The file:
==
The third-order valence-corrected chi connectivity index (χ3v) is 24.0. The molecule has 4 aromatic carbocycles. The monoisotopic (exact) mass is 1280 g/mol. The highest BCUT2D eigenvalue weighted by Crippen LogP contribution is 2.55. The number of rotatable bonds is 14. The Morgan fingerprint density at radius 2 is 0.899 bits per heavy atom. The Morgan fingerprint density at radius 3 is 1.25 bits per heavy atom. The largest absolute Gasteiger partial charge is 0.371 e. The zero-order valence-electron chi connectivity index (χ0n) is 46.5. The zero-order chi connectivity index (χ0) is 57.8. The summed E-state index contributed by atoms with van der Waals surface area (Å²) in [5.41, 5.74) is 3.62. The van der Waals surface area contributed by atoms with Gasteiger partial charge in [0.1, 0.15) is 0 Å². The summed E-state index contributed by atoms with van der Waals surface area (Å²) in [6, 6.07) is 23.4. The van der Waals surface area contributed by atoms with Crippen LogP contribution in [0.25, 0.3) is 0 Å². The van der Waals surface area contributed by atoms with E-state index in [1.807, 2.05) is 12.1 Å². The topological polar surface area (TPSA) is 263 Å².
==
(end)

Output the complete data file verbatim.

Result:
The third-order valence-corrected chi connectivity index (χ3v) is 24.0. The molecule has 4 aromatic carbocycles. The monoisotopic (exact) mass is 1280 g/mol. The highest BCUT2D eigenvalue weighted by Crippen LogP contribution is 2.55. The number of rotatable bonds is 14. The Morgan fingerprint density at radius 2 is 0.899 bits per heavy atom. The Morgan fingerprint density at radius 3 is 1.25 bits per heavy atom. The largest absolute Gasteiger partial charge is 0.371 e. The zero-order valence-electron chi connectivity index (χ0n) is 46.5. The zero-order chi connectivity index (χ0) is 57.8. The summed E-state index contributed by atoms with van der Waals surface area (Å²) in [5.41, 5.74) is 3.62. The van der Waals surface area contributed by atoms with Gasteiger partial charge in [0.1, 0.15) is 0 Å². The summed E-state index contributed by atoms with van der Waals surface area (Å²) in [6, 6.07) is 23.4. The van der Waals surface area contributed by atoms with Crippen LogP contribution in [0.25, 0.3) is 0 Å². The van der Waals surface area contributed by atoms with E-state index in [1.807, 2.05) is 12.1 Å². The topological polar surface area (TPSA) is 263 Å².